While we were going through the "Value Proposition Workshop" and I was asking questions about the appealing value the company offered, I noticed the elements they thought were most appealing were all surrounding the transactional elements of purchasing the product.
The core value for why people bought the product in the first place was being overlooked.
In this case, my curiosity led me to followup on what wasn’t being said.
This is a common challenge. People who work in every company have a blind spot from being so focused on their own products.
And focusing on transactional elements isn’t necessarily wrong, it just depends on a product’s degree of commodification. But it is worth challenging and asking about. Because another reason that a team of marketers might focus on transactional elements is they focus on transactional elements every day as marketers, not the core product value itself. They don’t truly live the purchase experience like a customer does.
Have a Human Conversation, Not an Interrogation
The below slip of paper was a very helpful tool in this two-day meeting …
DANIEL BURSTEIN: MECLABS Institute, "Quick Win Intensive"
Our project manager made sure everyone had a name tag at their place on the table. This seemingly inconsequential step is actually very impactful. I will not remember the names of six people I’m just meeting the first time without a nametag.
When someone addresses you by your name, the intimacy level of the conversation increases. That is important. If you approach curiosity in the wrong way, it can come off as doubting or challenging the people you’re with.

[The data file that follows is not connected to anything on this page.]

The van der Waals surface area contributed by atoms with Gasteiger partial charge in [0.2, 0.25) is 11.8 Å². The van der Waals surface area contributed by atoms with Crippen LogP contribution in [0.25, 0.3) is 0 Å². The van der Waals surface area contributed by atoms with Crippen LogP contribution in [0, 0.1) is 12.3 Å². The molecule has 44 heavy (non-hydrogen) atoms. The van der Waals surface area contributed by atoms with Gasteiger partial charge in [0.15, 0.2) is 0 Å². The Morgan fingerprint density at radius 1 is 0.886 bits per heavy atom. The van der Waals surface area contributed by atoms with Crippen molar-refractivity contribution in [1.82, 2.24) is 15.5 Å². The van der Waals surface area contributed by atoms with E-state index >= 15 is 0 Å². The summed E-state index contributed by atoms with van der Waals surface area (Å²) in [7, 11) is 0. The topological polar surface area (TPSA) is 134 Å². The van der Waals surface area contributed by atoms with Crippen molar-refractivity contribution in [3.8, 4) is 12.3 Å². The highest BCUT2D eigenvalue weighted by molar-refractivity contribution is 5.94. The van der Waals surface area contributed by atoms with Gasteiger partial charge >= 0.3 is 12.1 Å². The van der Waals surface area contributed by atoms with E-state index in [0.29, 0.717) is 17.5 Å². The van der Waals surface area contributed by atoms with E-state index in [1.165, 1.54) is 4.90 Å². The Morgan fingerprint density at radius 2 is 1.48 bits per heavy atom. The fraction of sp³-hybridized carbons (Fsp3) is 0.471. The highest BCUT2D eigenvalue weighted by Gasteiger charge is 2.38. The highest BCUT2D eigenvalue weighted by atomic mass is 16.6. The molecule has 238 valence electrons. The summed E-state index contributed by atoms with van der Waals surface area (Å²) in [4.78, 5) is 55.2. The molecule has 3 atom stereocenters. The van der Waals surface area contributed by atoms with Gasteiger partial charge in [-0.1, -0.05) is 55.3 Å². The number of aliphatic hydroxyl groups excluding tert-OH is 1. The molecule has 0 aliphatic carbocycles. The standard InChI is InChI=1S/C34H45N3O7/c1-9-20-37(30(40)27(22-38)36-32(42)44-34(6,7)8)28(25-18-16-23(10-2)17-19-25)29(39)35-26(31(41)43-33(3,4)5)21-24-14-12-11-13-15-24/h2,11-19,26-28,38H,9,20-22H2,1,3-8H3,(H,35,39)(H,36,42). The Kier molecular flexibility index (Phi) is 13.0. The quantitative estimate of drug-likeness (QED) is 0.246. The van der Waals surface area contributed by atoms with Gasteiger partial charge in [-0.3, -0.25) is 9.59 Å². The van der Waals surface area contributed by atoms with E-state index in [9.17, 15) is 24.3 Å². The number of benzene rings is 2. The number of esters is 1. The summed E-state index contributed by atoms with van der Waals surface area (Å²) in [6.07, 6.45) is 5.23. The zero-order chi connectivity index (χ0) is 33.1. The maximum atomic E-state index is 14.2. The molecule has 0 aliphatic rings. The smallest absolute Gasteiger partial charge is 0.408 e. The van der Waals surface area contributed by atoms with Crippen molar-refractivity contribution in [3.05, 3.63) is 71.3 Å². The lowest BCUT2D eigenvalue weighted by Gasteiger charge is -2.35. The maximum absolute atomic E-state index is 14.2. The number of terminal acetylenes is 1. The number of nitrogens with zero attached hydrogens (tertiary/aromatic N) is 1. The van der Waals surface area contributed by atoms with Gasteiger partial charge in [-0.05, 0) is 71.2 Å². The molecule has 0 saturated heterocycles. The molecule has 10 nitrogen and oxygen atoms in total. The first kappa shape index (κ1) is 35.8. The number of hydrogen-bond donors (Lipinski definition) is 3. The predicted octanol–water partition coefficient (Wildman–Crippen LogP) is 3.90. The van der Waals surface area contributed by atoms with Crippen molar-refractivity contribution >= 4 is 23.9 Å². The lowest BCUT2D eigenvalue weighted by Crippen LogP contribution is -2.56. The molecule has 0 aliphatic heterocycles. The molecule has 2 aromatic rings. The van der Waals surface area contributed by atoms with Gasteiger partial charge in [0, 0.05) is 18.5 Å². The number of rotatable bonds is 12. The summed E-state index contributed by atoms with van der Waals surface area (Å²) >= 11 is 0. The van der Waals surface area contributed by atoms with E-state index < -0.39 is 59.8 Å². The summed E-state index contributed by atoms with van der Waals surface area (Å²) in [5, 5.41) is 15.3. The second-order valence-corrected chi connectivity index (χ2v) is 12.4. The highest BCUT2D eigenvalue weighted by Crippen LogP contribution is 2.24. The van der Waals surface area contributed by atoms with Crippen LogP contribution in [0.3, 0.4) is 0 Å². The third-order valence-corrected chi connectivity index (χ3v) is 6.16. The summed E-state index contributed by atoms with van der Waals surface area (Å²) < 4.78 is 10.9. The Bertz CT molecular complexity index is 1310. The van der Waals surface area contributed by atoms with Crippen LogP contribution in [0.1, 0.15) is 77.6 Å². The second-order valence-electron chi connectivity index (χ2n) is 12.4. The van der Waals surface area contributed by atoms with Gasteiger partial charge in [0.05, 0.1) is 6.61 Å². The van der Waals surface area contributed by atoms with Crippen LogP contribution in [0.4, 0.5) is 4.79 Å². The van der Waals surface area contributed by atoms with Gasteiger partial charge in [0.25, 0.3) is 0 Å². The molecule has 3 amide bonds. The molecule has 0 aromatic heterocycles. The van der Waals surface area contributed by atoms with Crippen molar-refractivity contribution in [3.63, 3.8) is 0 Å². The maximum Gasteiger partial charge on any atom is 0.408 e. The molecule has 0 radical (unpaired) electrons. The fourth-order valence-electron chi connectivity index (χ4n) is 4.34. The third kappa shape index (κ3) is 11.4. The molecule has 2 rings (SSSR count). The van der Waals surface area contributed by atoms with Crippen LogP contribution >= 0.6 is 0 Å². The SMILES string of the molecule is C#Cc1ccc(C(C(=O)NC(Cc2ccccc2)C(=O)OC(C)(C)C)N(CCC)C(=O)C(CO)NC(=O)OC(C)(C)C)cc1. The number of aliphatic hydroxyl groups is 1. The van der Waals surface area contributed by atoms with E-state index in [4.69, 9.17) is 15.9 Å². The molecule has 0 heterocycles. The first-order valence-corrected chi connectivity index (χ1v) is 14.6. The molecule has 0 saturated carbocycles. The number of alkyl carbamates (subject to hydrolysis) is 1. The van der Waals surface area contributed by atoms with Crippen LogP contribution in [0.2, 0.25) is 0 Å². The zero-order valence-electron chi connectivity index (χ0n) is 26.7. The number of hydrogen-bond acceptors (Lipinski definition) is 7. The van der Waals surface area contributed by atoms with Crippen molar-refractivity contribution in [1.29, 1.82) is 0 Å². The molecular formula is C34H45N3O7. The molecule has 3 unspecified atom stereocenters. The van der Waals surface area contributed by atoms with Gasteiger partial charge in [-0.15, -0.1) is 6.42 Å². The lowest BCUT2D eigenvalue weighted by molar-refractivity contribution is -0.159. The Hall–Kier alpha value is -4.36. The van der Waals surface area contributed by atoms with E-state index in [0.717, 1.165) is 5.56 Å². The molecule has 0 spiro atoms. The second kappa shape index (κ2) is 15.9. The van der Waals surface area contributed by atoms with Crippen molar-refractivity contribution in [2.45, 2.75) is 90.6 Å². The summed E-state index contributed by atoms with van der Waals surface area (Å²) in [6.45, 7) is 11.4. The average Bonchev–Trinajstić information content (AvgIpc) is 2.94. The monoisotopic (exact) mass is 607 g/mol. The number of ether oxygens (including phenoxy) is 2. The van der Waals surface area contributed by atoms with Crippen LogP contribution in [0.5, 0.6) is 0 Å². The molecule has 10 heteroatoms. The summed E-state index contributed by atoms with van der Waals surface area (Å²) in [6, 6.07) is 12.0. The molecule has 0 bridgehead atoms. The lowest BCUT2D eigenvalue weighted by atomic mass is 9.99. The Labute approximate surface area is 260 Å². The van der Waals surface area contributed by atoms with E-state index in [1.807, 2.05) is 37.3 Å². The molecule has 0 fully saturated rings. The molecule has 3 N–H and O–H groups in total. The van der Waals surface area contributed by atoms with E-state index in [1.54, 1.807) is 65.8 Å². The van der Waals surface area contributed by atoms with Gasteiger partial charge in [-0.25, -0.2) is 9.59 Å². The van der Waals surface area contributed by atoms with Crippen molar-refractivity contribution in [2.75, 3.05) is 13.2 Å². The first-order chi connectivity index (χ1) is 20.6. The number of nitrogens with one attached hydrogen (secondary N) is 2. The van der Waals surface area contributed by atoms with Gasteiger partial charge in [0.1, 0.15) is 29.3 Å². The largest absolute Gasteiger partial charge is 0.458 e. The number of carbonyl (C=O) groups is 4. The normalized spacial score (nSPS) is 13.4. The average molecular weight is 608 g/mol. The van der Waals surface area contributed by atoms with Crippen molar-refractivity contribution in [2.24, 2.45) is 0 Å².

That causes people to shut down. And get defensive.
The goal you want to reach is to spark their own curiosity:
“Good question. Why are things that way? Let me see if I can explain … ”
That’s where you find the true gold.
In a first-time meeting, name tags are a simple way to instantly increase intimacy and have a conversation. Working within a company every day, look to build relationships throughout different departments, so you have trusted colleagues you can deeply query about the ongoing operations of the business.
The type of people you can be curious around.
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Daniel Burstein is the Senior Director, Content and Marketing at MECLABS Institute. Daniel oversees all content and marketing coming from the MarketingExperiments and MarketingSherpa brands while helping to shape the marketing direction for MECLABS — digging for actionable discoveries while serving as an advocate for the audience.